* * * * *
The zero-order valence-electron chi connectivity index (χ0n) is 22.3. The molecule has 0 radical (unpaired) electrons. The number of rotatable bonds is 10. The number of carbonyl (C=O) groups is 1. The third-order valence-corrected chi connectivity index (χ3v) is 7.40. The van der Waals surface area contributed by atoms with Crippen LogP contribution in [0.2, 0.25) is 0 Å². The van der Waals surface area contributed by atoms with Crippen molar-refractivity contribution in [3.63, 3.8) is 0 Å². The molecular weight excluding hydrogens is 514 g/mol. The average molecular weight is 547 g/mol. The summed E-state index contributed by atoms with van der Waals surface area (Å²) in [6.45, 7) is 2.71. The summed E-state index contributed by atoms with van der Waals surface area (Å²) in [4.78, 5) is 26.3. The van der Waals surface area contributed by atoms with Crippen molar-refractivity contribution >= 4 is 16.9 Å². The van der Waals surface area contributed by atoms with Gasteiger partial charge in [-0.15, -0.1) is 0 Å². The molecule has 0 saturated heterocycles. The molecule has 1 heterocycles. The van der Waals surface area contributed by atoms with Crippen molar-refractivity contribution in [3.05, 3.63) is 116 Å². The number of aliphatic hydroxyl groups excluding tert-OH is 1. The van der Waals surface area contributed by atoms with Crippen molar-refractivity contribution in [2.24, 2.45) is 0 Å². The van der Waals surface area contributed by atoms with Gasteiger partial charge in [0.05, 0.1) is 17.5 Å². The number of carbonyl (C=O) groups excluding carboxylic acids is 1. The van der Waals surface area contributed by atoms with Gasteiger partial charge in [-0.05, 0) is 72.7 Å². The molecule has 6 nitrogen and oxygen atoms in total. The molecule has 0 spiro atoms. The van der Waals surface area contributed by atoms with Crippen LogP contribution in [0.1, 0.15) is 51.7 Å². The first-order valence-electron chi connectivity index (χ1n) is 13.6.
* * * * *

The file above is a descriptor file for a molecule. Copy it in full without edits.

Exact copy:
The zero-order valence-electron chi connectivity index (χ0n) is 22.3. The molecule has 0 radical (unpaired) electrons. The number of rotatable bonds is 10. The number of carbonyl (C=O) groups is 1. The third-order valence-corrected chi connectivity index (χ3v) is 7.40. The van der Waals surface area contributed by atoms with Crippen LogP contribution in [0.2, 0.25) is 0 Å². The van der Waals surface area contributed by atoms with Crippen molar-refractivity contribution in [3.63, 3.8) is 0 Å². The molecular weight excluding hydrogens is 514 g/mol. The average molecular weight is 547 g/mol. The summed E-state index contributed by atoms with van der Waals surface area (Å²) in [6.45, 7) is 2.71. The summed E-state index contributed by atoms with van der Waals surface area (Å²) in [4.78, 5) is 26.3. The van der Waals surface area contributed by atoms with Crippen molar-refractivity contribution >= 4 is 16.9 Å². The van der Waals surface area contributed by atoms with Gasteiger partial charge in [-0.15, -0.1) is 0 Å². The molecule has 0 saturated heterocycles. The molecule has 1 heterocycles. The van der Waals surface area contributed by atoms with Crippen molar-refractivity contribution in [3.05, 3.63) is 116 Å². The number of aliphatic hydroxyl groups excluding tert-OH is 1. The van der Waals surface area contributed by atoms with Crippen molar-refractivity contribution in [2.24, 2.45) is 0 Å². The van der Waals surface area contributed by atoms with Gasteiger partial charge in [0.05, 0.1) is 17.5 Å². The number of carbonyl (C=O) groups excluding carboxylic acids is 1. The van der Waals surface area contributed by atoms with Gasteiger partial charge in [-0.05, 0) is 72.7 Å². The molecule has 6 nitrogen and oxygen atoms in total. The molecule has 0 spiro atoms. The van der Waals surface area contributed by atoms with Crippen LogP contribution in [0.1, 0.15) is 51.7 Å². The first-order valence-electron chi connectivity index (χ1n) is 13.6.